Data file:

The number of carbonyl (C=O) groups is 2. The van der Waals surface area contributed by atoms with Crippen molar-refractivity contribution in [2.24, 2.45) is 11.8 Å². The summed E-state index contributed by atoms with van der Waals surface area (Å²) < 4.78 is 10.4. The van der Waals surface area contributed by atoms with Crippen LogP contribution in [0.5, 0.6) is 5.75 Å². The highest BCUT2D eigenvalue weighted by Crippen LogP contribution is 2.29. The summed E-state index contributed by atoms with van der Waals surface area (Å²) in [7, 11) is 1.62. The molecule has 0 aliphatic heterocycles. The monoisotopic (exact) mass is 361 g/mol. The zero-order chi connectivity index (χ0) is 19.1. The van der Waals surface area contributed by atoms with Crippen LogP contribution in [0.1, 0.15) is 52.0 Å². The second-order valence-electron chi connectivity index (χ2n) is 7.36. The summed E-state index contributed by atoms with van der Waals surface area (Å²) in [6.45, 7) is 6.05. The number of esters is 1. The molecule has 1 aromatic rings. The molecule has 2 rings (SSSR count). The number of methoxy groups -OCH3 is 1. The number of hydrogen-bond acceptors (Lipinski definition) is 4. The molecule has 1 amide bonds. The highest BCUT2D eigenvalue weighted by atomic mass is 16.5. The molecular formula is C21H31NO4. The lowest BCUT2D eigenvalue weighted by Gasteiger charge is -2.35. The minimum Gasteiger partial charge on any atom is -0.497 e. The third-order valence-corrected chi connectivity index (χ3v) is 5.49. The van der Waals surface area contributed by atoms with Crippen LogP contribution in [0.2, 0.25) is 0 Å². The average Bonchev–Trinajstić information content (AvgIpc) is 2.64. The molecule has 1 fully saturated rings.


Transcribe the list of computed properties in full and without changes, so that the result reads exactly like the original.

The number of carbonyl (C=O) groups is 2. The van der Waals surface area contributed by atoms with Crippen molar-refractivity contribution in [2.24, 2.45) is 11.8 Å². The summed E-state index contributed by atoms with van der Waals surface area (Å²) < 4.78 is 10.4. The van der Waals surface area contributed by atoms with Crippen LogP contribution in [0.5, 0.6) is 5.75 Å². The highest BCUT2D eigenvalue weighted by Crippen LogP contribution is 2.29. The summed E-state index contributed by atoms with van der Waals surface area (Å²) in [7, 11) is 1.62. The molecule has 0 aliphatic heterocycles. The monoisotopic (exact) mass is 361 g/mol. The zero-order chi connectivity index (χ0) is 19.1. The van der Waals surface area contributed by atoms with Crippen LogP contribution in [0.1, 0.15) is 52.0 Å². The second-order valence-electron chi connectivity index (χ2n) is 7.36. The summed E-state index contributed by atoms with van der Waals surface area (Å²) in [6.45, 7) is 6.05. The number of esters is 1. The molecule has 1 aromatic rings. The molecule has 2 rings (SSSR count). The number of methoxy groups -OCH3 is 1. The number of hydrogen-bond acceptors (Lipinski definition) is 4. The molecule has 1 amide bonds. The highest BCUT2D eigenvalue weighted by atomic mass is 16.5. The molecular formula is C21H31NO4. The lowest BCUT2D eigenvalue weighted by Gasteiger charge is -2.35. The minimum Gasteiger partial charge on any atom is -0.497 e. The third-order valence-corrected chi connectivity index (χ3v) is 5.49. The van der Waals surface area contributed by atoms with Crippen LogP contribution in [0.2, 0.25) is 0 Å². The average Bonchev–Trinajstić information content (AvgIpc) is 2.64. The molecule has 1 fully saturated rings.